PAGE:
How Kentucky Derby Winner 2019 Country House Claimed a Stunning, Controversial Win at Churchill Downs | Opinion

Jockey Flavien Prat celebrates atop of Country House #20 after winning the 145th running of the Kentucky Derby at Churchill Downs on May 04, 2019 in Louisville, Kentucky. Photo by Andy Lyons/Getty Images

LOUISVILLE, Ky. — Maximum Security ran wire-to-wire, but it was Country House that was a stunner. It's hard to silence the Kentucky Derby crowd at Churchill Downs, but that's what this 65-1 longshot horse did on a day that was anything but predictable.

By all appearances, Maximum Security was the 2019 Run for the Roses winner. But the horse was nervous mid-race, bolting out to the right and pushing against the pack. His jockey, Luis Saez, said he pulled the horse back into position. Maximum Security ran strong from there and appeared to cross the finish line first.

But hold those tickets. In what would be the only time in Kentucky Derby history — that's 145 years — an apparent winner was disqualified, Maximum Security saw its win taken away and given to Country House, at 65-1 odds.

"It was an odd way to do it," Country House trainer Bill Mott said.

That's an understatement.

This was the Kentucky Derby win that soured Mint Juleps. It was supposed to be either trainer Bob Baffert's day or Maximum Security's day. There didn't seem room for another horse or trainer in the buildup.

On a sloppy track with rain falling, a compelling cast of characters assembled before the Twin Spires, including the dapper, 66-year-old trainer Baffert with his three entries in the race, the gray horse Tacitus with its two-toned tail (not since 2006 has a gray horse won the Kentucky Derby), and the toothy biter, Vekoma.

For the record, Baffert, who trained 2015 Triple Crown winner American Pharoah and 2018 Triple Crown winner Justify, arrived by himself at Churchill Downs at about 1 p.m.., tanned and wearing his trademark sunglasses and blue blazer. He was carrying only a mobile phone and wallet in his pocket, and was full of hope that one of his three entries would be another Kentucky Derby winner and Triple Crown hopeful.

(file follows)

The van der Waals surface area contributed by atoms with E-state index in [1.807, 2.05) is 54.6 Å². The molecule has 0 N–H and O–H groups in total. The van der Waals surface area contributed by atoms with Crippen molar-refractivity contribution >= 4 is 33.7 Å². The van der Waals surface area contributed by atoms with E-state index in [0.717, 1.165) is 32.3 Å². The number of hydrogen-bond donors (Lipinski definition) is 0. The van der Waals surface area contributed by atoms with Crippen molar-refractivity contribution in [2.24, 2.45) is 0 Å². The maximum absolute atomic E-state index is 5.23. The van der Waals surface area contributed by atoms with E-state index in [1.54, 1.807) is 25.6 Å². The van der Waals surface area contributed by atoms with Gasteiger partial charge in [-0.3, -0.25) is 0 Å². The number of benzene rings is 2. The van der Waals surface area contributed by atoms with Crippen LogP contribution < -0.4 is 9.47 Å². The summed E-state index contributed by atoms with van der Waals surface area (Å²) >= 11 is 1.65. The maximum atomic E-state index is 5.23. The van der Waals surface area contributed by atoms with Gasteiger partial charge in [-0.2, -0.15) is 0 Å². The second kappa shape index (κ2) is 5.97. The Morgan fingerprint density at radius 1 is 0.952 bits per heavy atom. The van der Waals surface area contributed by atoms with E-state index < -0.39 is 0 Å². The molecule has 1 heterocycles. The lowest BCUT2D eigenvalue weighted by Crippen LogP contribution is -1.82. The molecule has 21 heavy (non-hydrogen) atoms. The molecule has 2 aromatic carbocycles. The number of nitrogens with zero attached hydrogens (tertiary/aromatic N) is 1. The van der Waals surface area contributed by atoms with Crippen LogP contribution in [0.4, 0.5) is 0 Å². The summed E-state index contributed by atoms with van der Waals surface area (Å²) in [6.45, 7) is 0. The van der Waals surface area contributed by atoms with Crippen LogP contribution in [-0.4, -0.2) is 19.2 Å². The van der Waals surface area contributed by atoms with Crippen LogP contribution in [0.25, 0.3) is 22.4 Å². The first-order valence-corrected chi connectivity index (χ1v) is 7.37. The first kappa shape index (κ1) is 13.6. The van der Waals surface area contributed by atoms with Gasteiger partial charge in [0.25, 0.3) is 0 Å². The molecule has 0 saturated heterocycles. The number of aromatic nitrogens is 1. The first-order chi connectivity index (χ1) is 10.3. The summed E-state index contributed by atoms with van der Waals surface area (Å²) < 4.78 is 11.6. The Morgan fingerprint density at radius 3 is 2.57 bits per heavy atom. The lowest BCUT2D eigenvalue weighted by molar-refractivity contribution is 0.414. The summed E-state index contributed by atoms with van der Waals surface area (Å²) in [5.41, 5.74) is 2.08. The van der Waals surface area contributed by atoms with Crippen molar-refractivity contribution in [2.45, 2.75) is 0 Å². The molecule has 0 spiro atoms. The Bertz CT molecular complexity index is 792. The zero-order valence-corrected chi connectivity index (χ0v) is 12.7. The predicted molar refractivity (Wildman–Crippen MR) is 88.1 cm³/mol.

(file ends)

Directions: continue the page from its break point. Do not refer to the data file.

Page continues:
Then there was Master Fencer, the Kentucky Derby's first Japanese-bred horse, and there was the horse Bodexpress, a so-called "brat" with behavior issues. Bodexpress was only placed in the field after early favorite Omaha Beach was scratched on Wednesday. At 70-1 odds, he was seen as calm and behaved as the raindrops fell and "My Old Kentucky Home" played.

Crowded around to watch the 145th Kentucky Derby was a gathering of fans totaling more than 150,000, dressed in their Derby duds of many spring colors and unfazed by the drizzle that began to fall in the late afternoon. For the inexperienced, the Kentucky Derby crowd is perhaps unlike any sporting crowd in America due to its sheer size. They fill every crevice so that one imagines they could not fit one more single person in anywhere.

Consider how diehard they are by remembering that the Kentucky Derby is America's only outdoor sporting event that can take on inches of rain and 150,000 socializing fans still show up. That's what happened in 2018 when it poured three inches and was pelting down at the precise moment Justify splashed to a striking win.

But on this day, it was a Kentucky Derby like the previous 144. It's a party. It's hats. It's trousers, cocktails, food, betting – petite men riding large, strapping horses - and a grand Kentucky festival in every sense built around one two-minute-plus race around a mile-and-a-quarter track.

More than $150 million was wagered. More than 30,000 mint juleps were consumed. And, it was electric.

You've heard, for instance, how LSU's Tiger Stadium has registered on the Richter scale when the crowd roars over a miraculous win. If we could measure collective energy at Churchill Downs those two minutes the horses are sprinting through the dirt, around the mile-and-a-quarter, we'd see a miraculous surge.

That's how it was on this day as Maximum Security strode in the puddles to apparent victory. Bettors went to the window to cash their tickets – but hold on, the objection was called. And for the first time in its colorful history, the Kentucky Derby results were turned upside down. The once-vibrant crowd went silent.

Then came the official results: The longshot, Country House was declared the winner while Maximum Security was disqualified – moved to last place. The 145th Run for the Roses became official, though tens of thousands dressed in their spring best didn't understand how or what happened.

David Magee, Managing Editor of U.S. Operations, is a former publisher of The Oxford (MS) Eagle daily newspaper, vice president at Alabama Media Group (, and publisher of Birmingham magazine. He is the author of a dozen non-fiction books, including How Toyota Became #1 (Penguin) and profiles of John Deere, Bill Ford Jr., and Dallas Cowboys owner Jerry Jones.